To my surprise, Rivers gave Milton the vote of confidence in crunch time, and he absolutely earned it. Beyond the offensive contributions, Milton has shown improved fundamentals on defense, and he had several key plays and/or contests against the likes of Russell Westbrook and Bradley Beal, a pair of the toughest players he'll likely have to guard all year. Between that and Milton showing no fear in crunch time, it was a terrific debut.
The other big story early, is Tyrese Maxey, who missed the start of training camp due to COVID protocols and has nonetheless looked like he was shot out of a cannon to start the year. Maxey's touch around the basket has been exceptional so far, leading to a bunch of beautiful finishes at the rim, and his playmaking has been almost as impressive, with the rookie guard showing great composure and feel in both halfcourt and transition. He does not look like a kid who is going to let a spot in the rotation go anytime soon.
With the starters struggling to establish a rhythm so far, these guys have been essential for Rivers, and I expect that will continue for a while until Embiid, Ben Simmons and the rest of the starters get on the same page. If they can outplay opposing benches all year, the Sixers will be a really dangerous team once they get the kinks ironed out.
• I've been saying this a lot so far, but I like what Dwight Howard brings to the table as a backup center. He competes for basically every rebound on both ends, offers terrific rim protection, and he's a vertical threat when they put him in pick-and-rolls.
• There were probably 3-4 "oh my god" type plays on the defensive end from Simmons. He picked a Westbrook pass in transition like a roaming safety on the back end, came up with a terrific recovery block at the rim midway through the fourth, and looks like he's primed to have another terrific season on that end.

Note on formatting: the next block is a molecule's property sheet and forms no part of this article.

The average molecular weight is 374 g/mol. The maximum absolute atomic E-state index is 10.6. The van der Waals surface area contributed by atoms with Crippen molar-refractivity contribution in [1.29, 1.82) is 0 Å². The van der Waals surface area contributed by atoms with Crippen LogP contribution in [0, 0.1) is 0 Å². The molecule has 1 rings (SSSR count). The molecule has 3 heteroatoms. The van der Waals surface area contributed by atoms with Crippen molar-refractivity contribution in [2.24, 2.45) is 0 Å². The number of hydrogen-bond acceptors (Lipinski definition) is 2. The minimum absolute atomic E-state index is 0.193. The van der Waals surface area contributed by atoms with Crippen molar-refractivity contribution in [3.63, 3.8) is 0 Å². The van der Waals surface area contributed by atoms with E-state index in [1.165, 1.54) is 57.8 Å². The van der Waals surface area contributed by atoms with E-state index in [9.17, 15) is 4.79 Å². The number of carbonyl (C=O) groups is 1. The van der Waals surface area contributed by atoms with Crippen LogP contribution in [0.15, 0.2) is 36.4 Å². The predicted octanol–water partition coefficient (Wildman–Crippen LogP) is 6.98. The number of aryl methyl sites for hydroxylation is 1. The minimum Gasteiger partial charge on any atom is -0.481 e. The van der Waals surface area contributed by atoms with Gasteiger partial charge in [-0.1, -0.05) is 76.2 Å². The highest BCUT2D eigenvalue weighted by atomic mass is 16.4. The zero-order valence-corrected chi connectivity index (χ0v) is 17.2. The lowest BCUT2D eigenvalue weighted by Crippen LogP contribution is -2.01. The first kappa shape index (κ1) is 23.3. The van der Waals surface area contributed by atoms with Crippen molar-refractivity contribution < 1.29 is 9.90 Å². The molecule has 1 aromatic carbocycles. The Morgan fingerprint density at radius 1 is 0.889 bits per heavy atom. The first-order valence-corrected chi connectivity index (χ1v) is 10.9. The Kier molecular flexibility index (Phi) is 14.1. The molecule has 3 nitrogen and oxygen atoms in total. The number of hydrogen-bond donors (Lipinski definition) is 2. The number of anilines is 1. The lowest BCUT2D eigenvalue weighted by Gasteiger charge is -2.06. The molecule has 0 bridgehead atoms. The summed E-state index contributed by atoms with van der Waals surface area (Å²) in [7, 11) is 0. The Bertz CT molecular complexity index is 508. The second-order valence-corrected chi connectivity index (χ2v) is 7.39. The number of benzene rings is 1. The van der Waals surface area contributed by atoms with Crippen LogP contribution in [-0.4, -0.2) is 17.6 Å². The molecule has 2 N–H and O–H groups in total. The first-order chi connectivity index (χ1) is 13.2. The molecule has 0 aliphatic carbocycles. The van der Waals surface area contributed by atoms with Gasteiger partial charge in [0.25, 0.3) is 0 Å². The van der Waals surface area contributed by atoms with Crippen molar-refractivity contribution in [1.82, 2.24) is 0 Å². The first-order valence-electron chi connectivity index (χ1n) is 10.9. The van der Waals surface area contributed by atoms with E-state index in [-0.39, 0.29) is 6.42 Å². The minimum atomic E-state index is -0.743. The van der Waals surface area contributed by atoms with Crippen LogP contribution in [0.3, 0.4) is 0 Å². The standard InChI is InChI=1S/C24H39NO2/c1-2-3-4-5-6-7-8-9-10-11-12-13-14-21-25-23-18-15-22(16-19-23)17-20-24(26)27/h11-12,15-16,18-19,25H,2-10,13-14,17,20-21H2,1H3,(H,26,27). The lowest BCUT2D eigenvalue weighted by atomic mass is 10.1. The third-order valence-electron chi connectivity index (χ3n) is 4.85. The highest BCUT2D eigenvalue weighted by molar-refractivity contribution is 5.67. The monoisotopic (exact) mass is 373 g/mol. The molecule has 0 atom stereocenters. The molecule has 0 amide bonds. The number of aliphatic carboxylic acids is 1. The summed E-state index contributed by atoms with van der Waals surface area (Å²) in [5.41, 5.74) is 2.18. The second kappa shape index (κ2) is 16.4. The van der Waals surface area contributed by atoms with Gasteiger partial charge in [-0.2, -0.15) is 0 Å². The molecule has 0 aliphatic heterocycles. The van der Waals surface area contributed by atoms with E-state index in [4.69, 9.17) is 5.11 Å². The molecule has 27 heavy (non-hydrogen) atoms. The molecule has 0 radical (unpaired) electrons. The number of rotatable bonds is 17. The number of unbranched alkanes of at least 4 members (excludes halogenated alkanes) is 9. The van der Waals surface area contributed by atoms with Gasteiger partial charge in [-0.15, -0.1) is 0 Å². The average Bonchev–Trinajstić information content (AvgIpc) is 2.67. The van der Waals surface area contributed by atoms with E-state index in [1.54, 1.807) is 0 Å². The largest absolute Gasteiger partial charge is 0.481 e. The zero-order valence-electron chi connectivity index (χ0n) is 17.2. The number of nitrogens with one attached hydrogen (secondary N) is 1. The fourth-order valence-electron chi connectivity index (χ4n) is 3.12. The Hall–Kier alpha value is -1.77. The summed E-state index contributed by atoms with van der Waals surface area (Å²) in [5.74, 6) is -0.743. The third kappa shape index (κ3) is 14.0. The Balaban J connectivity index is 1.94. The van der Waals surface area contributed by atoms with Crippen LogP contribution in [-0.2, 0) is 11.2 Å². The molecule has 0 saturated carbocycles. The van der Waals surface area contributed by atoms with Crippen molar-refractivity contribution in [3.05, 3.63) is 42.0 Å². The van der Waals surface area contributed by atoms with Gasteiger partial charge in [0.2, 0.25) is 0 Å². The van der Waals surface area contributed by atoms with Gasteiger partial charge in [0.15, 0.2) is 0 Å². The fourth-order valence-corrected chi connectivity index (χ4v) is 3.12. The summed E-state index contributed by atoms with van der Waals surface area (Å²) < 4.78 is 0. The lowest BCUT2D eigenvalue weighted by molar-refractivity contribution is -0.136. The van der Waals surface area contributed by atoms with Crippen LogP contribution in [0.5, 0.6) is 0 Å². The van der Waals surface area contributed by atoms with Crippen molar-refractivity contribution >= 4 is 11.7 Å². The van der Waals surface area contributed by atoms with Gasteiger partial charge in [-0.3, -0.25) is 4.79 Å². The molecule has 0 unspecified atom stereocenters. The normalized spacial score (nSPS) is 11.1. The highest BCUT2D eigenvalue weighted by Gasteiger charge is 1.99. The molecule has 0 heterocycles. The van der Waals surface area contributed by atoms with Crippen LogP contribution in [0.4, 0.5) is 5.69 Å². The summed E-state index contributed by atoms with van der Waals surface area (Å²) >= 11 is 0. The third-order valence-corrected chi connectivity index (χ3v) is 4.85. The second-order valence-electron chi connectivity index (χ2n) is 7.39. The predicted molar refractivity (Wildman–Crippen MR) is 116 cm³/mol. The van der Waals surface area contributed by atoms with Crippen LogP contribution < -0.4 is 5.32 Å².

As I wrote Wednesday morning, I think Simmons is going to spend a lot of the foreseeable future on All-Defense teams. It's nothing to sneeze at.
• First impression of the Sixers' offense that I imagine Daryl Morey might share: the Sixers are shooting way too many midrange shots. I am not completely opposed to the concept like some of the numbers zealots — sometimes it's all the defense is giving you on a given possession — but you're not going to get it done if you're passing up decent looks from deep to step into tighter contested shots.
The No. 1 culprit is not going to shock anyone. Harris let a three fly from the corner late in the first quarter, but otherwise, he played the same meandering style that drove fans nuts last season, and the style that his coach has been vocal about trying to get him out of. Maybe you could convince yourself this is all a process and the improvement will come over time, but we are pretty deep into Harris' career, and this is a coach who he has already played for and succeeded under. It should be a much easier process for him than it has been so far.